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The Fallow Field: The Virtue of Doing Nothing

by Julie PetersMarch 06, 2014

I’ve been spending a lot of my evenings lately sitting at home watching Netflix.

Not very romantic, I know. On these evenings, after long days of meetings, teaching, yoga, meditation, writing and all the rest of it, I think, shouldn’t I be doing something more productive with my life—or at least more interesting?

We live in a world that privileges work, productivity, and speed, so when I take the time to do nothing in particular, I feel guilty. I am not carpe-ing any diems here. So why do I feel such a strong need to sit on my couch and watch TV shows from the early nineties?

I think it’s for the same reason growing fields need to sometimes lie fallow. Farmers will occasionally plough a field that normally grows a crop like corn or wheat, and simply not seed it for that growing season. The blank, unseeded space is a “fallow field.”

During this time of apparently nothing, the soil is regenerating, and restoring its fertility so that by next season it will be ready to grow. The farmers don’t treat the soil, inject it with fertilizers, plant better seeds, or poke at it with a magic wand. They just get out of the way. 

We want so much to have control over our lives, our health, and our happiness. In the yoga and wellness communities, we have lots of extra tools that we can’t find in conventional medicine. So what do we do? We constantly mess around with our physical issues and mental health—at the expense of the simple, humbling medicine of just getting out of the way.

A yoga teacher friend of mine had a pain in her shoulder, and she had learned all these fabulous techniques to help to release it. She was stretching it, strengthening it, rolling on it with a dowel, lying on golf balls, anything she could think of. After months of incessant pain, she finally went to see her doctor about it who asked, “Have you let it rest?”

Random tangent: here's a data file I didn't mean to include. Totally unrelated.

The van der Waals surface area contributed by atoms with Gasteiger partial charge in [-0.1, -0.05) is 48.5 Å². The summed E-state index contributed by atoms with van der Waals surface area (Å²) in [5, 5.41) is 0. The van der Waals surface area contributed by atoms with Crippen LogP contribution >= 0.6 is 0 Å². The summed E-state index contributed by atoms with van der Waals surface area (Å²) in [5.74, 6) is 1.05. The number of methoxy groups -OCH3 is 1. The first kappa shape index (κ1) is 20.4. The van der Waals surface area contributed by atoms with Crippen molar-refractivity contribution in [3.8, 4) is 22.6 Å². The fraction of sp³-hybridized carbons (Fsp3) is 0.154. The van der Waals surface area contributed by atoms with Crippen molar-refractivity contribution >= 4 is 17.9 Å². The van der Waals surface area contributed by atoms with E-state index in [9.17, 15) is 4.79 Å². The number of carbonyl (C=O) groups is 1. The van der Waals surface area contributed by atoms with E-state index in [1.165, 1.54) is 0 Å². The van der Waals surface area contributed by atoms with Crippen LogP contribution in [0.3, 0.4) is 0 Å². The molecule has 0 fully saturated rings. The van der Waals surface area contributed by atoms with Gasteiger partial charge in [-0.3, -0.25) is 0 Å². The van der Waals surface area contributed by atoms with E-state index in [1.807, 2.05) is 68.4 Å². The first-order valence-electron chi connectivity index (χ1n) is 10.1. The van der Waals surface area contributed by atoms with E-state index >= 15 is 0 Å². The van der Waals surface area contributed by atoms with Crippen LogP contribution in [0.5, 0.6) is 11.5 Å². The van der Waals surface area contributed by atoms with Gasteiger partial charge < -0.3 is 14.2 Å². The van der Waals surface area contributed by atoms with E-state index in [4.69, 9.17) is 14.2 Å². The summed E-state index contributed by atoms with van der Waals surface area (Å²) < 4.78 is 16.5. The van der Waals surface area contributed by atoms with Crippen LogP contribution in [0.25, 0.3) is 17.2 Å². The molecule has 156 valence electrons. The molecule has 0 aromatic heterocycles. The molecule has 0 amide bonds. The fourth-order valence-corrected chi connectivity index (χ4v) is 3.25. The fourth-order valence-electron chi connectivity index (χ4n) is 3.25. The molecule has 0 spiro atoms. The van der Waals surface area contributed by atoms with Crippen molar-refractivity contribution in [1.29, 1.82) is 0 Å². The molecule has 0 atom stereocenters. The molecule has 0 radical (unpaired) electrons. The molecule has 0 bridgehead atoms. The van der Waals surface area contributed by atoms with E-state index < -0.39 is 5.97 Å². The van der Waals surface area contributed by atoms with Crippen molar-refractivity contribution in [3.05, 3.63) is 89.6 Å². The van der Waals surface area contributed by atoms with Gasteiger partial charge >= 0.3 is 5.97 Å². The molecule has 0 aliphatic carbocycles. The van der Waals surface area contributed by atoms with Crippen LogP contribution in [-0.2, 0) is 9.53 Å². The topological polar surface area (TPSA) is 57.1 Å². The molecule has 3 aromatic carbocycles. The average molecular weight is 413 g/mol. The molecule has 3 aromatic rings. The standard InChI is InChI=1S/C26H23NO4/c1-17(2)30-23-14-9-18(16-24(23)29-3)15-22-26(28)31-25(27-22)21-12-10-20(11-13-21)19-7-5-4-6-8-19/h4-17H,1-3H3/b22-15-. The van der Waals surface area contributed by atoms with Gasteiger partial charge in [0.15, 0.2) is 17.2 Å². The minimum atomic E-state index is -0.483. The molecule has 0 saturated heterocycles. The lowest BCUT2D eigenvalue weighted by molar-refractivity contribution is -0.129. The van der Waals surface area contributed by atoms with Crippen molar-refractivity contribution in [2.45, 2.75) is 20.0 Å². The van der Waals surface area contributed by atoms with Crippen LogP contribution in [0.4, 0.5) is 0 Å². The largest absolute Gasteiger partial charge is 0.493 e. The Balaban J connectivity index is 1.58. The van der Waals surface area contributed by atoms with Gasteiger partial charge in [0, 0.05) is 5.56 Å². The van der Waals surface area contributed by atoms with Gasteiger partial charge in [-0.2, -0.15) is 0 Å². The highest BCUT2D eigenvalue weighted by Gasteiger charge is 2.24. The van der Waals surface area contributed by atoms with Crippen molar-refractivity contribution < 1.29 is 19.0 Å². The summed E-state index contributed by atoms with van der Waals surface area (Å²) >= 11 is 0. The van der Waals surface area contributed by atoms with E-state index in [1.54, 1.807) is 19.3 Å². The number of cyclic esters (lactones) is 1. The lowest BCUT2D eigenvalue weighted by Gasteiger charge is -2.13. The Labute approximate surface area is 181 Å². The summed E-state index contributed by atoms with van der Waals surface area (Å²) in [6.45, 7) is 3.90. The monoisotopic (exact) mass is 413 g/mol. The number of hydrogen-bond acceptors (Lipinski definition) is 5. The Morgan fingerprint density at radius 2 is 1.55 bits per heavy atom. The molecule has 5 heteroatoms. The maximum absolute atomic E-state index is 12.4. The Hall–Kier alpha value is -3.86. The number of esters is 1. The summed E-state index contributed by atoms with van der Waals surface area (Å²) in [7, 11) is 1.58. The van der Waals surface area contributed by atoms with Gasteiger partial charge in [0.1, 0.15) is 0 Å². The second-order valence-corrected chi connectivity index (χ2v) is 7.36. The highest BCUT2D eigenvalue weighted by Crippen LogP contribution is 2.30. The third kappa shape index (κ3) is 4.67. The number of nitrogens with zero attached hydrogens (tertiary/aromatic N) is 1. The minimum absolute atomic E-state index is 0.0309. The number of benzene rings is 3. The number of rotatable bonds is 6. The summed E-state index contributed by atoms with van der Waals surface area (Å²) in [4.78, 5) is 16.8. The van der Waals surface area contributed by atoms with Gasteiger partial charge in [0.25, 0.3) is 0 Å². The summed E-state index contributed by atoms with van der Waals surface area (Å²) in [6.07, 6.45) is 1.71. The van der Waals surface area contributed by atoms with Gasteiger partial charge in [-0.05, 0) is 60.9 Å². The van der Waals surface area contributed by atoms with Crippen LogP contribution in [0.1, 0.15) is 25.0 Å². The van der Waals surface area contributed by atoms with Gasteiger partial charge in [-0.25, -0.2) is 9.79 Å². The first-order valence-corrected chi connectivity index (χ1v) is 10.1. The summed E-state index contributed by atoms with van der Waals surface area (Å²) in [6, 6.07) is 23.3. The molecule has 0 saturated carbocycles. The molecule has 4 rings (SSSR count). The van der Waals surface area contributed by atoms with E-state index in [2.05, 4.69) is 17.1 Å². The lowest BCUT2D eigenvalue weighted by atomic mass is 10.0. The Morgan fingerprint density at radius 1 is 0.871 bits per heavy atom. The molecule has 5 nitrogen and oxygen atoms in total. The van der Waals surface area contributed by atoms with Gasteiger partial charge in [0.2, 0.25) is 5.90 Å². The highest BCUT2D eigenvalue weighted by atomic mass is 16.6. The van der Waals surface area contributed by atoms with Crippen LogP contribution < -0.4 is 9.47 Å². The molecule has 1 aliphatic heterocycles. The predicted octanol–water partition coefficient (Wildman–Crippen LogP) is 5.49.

We are a culture of human doings, not human beings. We are not in the habit of taking time off to let the body and mind do their mysterious internal work. Have you ever tried going to a coffee shop alone and drinking the coffee—maybe just looking out the window? You feel like a whack-a-mole lifting your head in that sea of noses buried in smartphones, newspapers, and laptops.

It’s hard to trust that just because you can’t see growth or change doesn’t mean it isn’t happening. My writing, for example, benefits greatly when I leave it for a few hours to think about other things. Ideas come to me while I’m walking the dog or taking a dance class. Giving my instincts a chance to talk to me passively can be helpful. Sometimes it’s also a little scary: if I give myself the space to think and feel properly, I might discover that I need to change something.

So sleep late, watch a dumb movie, stare out the window, or go for a walk. Taking the time to lie fallow, whether it’s a few minutes at the end of the day, or months of quiet after a stressful or traumatic event, can regenerate your creativity, energy, and whatever else you may not even know that you need. Trust your fallow field, and it will be ready when the growing season comes.

Julie Peters

Join yoga teacher Julie Peters on an exploration into the real life of yoga—how the philosophies and experiences of the practice can help us learn from our bodies, enrich our relationships, face our deepest shadows, and laugh at ourselves along the way. Julie is the author of the book Secrets of the Eternal Moon Phase Goddesses: Meditations on Desire, Relationships, and the Art of Being Broken (Turner Publishing). See for more details.

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